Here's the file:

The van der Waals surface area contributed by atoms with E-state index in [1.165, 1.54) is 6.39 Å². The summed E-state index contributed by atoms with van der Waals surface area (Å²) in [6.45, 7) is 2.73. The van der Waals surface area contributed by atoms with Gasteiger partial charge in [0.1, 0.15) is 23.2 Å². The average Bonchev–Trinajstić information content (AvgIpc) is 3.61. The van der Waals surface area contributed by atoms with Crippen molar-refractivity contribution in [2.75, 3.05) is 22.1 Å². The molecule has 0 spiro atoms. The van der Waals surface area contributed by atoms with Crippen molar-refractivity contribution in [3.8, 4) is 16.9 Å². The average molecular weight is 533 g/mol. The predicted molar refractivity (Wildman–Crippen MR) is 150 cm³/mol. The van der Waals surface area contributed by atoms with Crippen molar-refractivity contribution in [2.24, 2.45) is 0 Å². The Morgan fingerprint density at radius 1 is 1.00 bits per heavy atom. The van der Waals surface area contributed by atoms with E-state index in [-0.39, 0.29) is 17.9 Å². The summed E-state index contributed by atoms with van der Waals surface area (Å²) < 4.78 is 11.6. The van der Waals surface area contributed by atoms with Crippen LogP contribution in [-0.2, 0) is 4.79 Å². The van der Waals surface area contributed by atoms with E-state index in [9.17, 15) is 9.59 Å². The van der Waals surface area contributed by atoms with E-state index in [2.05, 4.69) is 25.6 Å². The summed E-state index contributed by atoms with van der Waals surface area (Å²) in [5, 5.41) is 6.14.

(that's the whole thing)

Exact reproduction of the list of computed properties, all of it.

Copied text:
The van der Waals surface area contributed by atoms with E-state index in [1.165, 1.54) is 6.39 Å². The summed E-state index contributed by atoms with van der Waals surface area (Å²) in [6.45, 7) is 2.73. The van der Waals surface area contributed by atoms with Gasteiger partial charge in [0.1, 0.15) is 23.2 Å². The average Bonchev–Trinajstić information content (AvgIpc) is 3.61. The van der Waals surface area contributed by atoms with Crippen molar-refractivity contribution in [2.75, 3.05) is 22.1 Å². The molecule has 0 spiro atoms. The van der Waals surface area contributed by atoms with Crippen molar-refractivity contribution in [3.8, 4) is 16.9 Å². The average molecular weight is 533 g/mol. The predicted molar refractivity (Wildman–Crippen MR) is 150 cm³/mol. The van der Waals surface area contributed by atoms with Crippen molar-refractivity contribution in [2.24, 2.45) is 0 Å². The Morgan fingerprint density at radius 1 is 1.00 bits per heavy atom. The van der Waals surface area contributed by atoms with E-state index in [-0.39, 0.29) is 17.9 Å². The summed E-state index contributed by atoms with van der Waals surface area (Å²) < 4.78 is 11.6. The van der Waals surface area contributed by atoms with Crippen LogP contribution in [-0.2, 0) is 4.79 Å². The van der Waals surface area contributed by atoms with E-state index in [9.17, 15) is 9.59 Å². The van der Waals surface area contributed by atoms with E-state index in [2.05, 4.69) is 25.6 Å². The summed E-state index contributed by atoms with van der Waals surface area (Å²) in [5, 5.41) is 6.14.